Make special events for the corners of the board, like in the real Monopoly. That can be doing something like finishing a quote. Have quizzes and questions incorporated in the board for the stations and prison. Use 2 large dice and let the students start. They have to read one of the books they pass during the trip. To keep track of what books they landed on they select the paper copies until after the game. Keep extra copies of books to replace the empty space.

They have to answer questions, make an anagram or solve a Rebus when on a station or other special place and if they don’t know it they have to skip one round. You can decide in advance how many rounds you are going to play. If you have a class it might only be 2 or three rounds. If students have collected lots of fiction you can give them the choice of what they are going to read, returning the copy to you while they get the book. This game involves a bit of preparation but once you have it organized you can use the copies and questions multiple times for different classes or groups.

Because you can incorporate whatever quiz or number game you want, a wider range of students will enjoy it. Some are good at answering literature questions and some are better at the quizzes or number games. But in the end they all end up with a book they have to read!

6 Word Book Review – See display: The Power Of Six. Have lots of colourful notes available. Ask the students to write the title of their favorite book on the top of  the note and underneath to write a 6 word review. It doesn’t need to be a sentence. It can be 6 individual words giving an impression of the book.

Tell the students that it is not about giving an exact description of the story. You can’t in six words; but you can give an impression or the feeling of the story….

If they want to sign it with their name that’s fine but if they want to do it anonymously that’s OK as well. Many students prefer that.

Read some aloud before they begin to give them an idea of how it could be:

Some examples I love:

Boy in striped Pajamas: Nazi’s from a different perspective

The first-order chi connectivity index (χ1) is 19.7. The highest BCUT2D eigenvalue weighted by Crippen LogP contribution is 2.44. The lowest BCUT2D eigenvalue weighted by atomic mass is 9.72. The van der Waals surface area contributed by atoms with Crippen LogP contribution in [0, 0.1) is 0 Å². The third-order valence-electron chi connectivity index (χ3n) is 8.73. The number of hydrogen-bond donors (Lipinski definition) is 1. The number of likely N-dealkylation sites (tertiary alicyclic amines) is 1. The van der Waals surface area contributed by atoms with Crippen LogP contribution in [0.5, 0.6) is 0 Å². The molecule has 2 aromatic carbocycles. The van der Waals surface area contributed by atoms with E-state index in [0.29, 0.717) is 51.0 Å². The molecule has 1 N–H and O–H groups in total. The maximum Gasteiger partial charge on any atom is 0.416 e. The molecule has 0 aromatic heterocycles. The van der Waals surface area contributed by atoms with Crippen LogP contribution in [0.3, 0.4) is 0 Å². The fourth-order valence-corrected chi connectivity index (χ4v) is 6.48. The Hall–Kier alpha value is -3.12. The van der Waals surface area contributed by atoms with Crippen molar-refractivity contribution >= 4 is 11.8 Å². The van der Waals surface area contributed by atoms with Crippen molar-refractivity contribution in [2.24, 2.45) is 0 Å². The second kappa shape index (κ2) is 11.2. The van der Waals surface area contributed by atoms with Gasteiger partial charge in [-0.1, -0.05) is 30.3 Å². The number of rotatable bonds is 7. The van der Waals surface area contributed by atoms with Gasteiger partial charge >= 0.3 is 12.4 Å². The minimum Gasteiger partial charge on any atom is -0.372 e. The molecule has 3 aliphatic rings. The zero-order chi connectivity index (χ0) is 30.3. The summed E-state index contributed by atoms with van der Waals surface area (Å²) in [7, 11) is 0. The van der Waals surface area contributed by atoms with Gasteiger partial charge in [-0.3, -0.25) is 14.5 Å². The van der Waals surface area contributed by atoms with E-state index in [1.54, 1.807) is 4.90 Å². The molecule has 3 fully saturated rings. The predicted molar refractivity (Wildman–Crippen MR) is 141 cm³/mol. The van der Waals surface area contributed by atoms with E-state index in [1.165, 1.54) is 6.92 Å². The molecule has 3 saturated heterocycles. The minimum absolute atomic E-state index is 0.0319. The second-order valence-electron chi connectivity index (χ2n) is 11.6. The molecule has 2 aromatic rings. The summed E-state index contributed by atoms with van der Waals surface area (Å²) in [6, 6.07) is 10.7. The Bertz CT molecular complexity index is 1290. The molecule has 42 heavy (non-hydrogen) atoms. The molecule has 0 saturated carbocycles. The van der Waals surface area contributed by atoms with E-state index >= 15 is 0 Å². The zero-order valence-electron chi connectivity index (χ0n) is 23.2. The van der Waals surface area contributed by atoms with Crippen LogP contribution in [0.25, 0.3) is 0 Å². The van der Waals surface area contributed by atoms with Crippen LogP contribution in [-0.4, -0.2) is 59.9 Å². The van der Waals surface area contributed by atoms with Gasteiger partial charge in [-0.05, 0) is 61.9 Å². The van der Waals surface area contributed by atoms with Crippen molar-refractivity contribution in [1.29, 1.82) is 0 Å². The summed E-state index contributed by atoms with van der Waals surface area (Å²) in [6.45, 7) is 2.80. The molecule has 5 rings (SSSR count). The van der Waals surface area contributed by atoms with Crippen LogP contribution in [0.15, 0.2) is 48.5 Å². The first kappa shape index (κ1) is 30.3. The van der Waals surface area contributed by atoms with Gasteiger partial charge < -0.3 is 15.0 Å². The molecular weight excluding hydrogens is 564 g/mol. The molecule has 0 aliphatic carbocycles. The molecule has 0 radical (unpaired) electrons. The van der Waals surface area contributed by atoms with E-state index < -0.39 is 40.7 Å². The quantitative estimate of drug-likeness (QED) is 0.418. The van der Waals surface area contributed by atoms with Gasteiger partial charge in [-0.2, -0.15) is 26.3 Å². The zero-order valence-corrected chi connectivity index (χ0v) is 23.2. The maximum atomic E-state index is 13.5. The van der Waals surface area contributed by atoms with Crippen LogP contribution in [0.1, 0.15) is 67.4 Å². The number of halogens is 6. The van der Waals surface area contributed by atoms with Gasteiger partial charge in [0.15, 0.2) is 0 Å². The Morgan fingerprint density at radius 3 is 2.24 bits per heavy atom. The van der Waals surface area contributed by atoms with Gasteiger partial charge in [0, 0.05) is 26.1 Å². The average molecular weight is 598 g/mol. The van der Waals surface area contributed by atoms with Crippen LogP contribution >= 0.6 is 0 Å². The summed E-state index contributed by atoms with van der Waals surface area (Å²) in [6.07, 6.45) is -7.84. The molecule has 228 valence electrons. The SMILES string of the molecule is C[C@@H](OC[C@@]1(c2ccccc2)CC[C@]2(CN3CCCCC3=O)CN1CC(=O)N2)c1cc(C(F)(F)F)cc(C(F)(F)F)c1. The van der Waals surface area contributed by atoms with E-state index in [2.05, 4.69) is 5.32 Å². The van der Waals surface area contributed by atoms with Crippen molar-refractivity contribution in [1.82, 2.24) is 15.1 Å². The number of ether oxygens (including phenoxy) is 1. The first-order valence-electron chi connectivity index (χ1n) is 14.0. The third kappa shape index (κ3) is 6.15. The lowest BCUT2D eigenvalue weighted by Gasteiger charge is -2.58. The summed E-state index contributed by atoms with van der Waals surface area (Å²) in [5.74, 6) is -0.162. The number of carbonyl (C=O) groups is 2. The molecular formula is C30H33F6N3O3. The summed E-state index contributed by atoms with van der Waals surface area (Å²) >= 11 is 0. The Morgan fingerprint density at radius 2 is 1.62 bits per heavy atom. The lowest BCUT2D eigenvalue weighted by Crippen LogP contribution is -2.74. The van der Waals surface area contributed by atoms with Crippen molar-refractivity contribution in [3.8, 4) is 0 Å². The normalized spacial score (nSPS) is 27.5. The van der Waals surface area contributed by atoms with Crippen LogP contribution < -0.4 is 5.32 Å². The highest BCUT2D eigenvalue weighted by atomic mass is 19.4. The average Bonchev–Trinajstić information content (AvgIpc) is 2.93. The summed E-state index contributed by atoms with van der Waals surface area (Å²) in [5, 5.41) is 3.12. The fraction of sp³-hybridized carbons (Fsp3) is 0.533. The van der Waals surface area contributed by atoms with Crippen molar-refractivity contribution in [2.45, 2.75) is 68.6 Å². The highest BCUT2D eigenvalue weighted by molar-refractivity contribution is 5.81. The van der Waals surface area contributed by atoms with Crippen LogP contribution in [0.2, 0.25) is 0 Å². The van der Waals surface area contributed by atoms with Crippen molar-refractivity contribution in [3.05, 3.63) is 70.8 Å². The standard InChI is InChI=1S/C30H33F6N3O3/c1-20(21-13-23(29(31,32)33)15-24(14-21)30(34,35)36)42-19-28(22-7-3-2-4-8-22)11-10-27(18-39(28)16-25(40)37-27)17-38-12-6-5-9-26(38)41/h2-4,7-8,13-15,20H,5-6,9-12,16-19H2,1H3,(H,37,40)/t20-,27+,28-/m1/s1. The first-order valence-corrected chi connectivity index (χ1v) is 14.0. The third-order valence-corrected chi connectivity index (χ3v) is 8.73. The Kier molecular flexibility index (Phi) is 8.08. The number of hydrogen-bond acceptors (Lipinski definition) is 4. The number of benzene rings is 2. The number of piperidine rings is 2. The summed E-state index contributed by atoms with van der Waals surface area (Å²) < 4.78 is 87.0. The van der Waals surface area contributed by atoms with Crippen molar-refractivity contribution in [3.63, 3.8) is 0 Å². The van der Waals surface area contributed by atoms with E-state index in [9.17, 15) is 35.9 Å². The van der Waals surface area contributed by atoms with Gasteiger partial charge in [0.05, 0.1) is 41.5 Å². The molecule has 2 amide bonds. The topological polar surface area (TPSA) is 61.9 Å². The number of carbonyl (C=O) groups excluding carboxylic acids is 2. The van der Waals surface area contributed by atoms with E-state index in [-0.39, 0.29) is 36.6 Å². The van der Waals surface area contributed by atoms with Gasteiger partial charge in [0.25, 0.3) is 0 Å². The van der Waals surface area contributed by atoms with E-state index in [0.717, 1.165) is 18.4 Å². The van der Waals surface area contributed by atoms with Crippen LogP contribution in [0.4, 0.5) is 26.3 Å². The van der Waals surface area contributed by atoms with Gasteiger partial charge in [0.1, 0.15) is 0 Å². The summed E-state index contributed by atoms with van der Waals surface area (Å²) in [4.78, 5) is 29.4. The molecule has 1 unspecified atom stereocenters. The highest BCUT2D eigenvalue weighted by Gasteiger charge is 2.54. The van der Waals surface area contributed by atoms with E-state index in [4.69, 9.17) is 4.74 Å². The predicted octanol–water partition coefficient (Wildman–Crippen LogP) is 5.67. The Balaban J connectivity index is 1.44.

Butter: You should never eat yourself to death

Cherub series: James Bond child style Angels unite

Mortal Instruments – City of Bones: They’re brother and sister; why, how?

Gone series: Adults gone but we are trapped

The hidden child: The mystery is never in history

The hunger games: Escape might not be so simple

Staple or paste the notes to a board so all students can read it. You can copy the front page of the cover of the book and staple it next to it.

If you want to make it a competition you need to appoint a judge and have a prize. Have the best 5 – 10 reviews printed on A3 and laminated and put in a dominant space on the wall.

Book Lovers’ WeekCarole Gardiner, Librarian from Queen’s High School in Dunedin organized the following activities during their Book Lovers’ Week:

Blind Date With A BookIncredibly popular with over a hundred mystery books being issued during a week.  – 

Guess The ReaderThe students have to guess which person is hiding behind a book.

Books We Love – Students and staff helped creating heart-shaped post-it notes with titles of the books they love.

Childhood Favorites – Staff shared their most loved children’s book in a vintage display.

You can check out Carole’s blog. For more info and photos: caroleg@queens.school.nz

Thank you Carole for allowing me to display your ideas (:-)

Love Letters to a (famous) Book Character

  

Is the ancient art form of handwriting dying out? Have your students write a love letter to a book character they fell in love with and have it sent to the Library. The envelope and stamp give it extra substance. Publish the letter on a board and on your school or Library Blog or scan it and email it to the author who created the character.